|Asiatic Acoustics Mobile Dinner Theatre||
What Are the Symptoms of Diabetes? When people have diabetes, the body's cells are locked and the sugar that's in the blood can't enter the cells to give them energy. Since sugar can't get into the cells, it starts to build up in the bloodstream. High levels of blood sugar can lead to the common signs and symptoms of diabetes, including:
Blurry Vision and/or Dry, Itchy Skin Blurry vision is also a common symptom of diabetes. This is because a high amount of sugar in the blood actually pulls fluid out of your tissues, including the lenses of your eyes. This decrease in fluid affects your ability to focus properly. In other parts of your body, the decrease in fluid can also lead to dry, itchy skin. Tingling Sensations Over time, high levels of sugar in the blood can damage the small blood vessels that supply the nerves. This can lead to problems such as tingling, pain, or numbness in the hands or feet. Sores That Don't Heal Diabetes affects the body's ability to heal and fight infection. So if you have diabetes, it may take longer for a sore to heal. Comparing Symptoms of Diabetes Type 1 diabetes and type 2 diabetes are the two most common types of this condition. There are a couple of things to keep in mind when comparing type 1 and type 2. Type 1 diabetes usually begins before the age of 40, with most people developing it as teenagers. Symptoms usually develop more quickly, and, in some cases, the first symptom of type 1 diabetes can be a life-threatening coma, known as diabetic ketoacidosis, or DKA.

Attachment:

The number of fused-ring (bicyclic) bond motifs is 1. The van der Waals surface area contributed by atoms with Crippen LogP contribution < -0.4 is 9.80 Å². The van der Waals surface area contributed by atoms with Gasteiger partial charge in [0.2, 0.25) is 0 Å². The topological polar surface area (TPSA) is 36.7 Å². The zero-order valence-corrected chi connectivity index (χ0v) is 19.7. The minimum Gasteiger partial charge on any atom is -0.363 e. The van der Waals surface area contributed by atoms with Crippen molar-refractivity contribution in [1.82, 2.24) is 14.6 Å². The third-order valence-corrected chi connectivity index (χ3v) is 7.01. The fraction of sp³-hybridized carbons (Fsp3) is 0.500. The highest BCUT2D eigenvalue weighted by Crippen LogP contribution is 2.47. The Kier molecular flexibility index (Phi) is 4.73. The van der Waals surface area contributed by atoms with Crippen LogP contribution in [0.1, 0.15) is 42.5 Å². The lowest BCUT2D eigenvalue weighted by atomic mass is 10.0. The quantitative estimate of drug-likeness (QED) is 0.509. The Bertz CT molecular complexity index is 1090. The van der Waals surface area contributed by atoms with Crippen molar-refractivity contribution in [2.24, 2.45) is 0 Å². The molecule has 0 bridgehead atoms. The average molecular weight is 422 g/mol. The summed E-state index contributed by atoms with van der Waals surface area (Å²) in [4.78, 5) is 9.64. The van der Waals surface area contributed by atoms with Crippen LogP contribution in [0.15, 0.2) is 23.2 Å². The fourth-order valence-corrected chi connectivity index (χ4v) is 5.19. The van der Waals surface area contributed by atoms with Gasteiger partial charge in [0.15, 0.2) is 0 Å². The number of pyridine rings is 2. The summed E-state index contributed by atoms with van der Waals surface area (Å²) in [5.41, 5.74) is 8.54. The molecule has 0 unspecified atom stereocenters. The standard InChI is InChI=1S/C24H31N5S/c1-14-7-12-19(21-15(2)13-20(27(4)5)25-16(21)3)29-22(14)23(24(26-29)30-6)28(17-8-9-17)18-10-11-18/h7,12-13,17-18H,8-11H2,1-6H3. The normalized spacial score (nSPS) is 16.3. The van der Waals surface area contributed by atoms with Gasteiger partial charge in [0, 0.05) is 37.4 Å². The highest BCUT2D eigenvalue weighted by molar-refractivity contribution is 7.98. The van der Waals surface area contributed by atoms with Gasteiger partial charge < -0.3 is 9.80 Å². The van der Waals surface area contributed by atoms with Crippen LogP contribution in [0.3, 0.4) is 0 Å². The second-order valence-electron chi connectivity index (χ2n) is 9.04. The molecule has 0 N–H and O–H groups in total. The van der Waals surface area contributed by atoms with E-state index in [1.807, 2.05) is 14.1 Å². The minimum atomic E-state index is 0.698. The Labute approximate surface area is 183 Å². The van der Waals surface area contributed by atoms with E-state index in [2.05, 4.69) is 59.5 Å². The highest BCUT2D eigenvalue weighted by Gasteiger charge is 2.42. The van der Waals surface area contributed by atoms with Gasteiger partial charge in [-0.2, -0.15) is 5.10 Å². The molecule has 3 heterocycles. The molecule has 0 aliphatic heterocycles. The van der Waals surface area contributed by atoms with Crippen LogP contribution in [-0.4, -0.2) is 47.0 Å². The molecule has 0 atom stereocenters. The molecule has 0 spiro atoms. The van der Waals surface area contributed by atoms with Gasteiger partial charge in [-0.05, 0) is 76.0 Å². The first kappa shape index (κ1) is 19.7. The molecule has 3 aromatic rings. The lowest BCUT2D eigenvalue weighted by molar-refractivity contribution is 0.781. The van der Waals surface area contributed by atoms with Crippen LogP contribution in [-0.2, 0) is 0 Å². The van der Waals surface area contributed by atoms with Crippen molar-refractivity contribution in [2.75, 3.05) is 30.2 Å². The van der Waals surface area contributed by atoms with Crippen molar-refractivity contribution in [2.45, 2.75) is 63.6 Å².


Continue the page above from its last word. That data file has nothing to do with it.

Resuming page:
Often, children will be vomiting, a sign of DKA, and will be mistakenly diagnosed as having gastroenteritis (more commonly known as the stomach flu). However, new-onset diabetes is different from a GI infection, because frequent urination often accompanies continued vomiting, whereas if the vomiting is caused by a GI "bug," there is a decrease in urination, due to dehydration. Type 2 diabetes is a condition that usually begins during middle age or beyond. The symptoms of type 2 diabetes usually develop gradually and are not as noticeable as in type 1 diabetes. In fact, it is not uncommon for people to have no symptoms of type 2 diabetes in the beginning, prior to being diagnosed; instead, they are diagnosed with diabetes after a routine laboratory test.
Check out my Recipes for Diabetics and let's work together on combating this challenging disease with Healthy Lifestyle Changes!!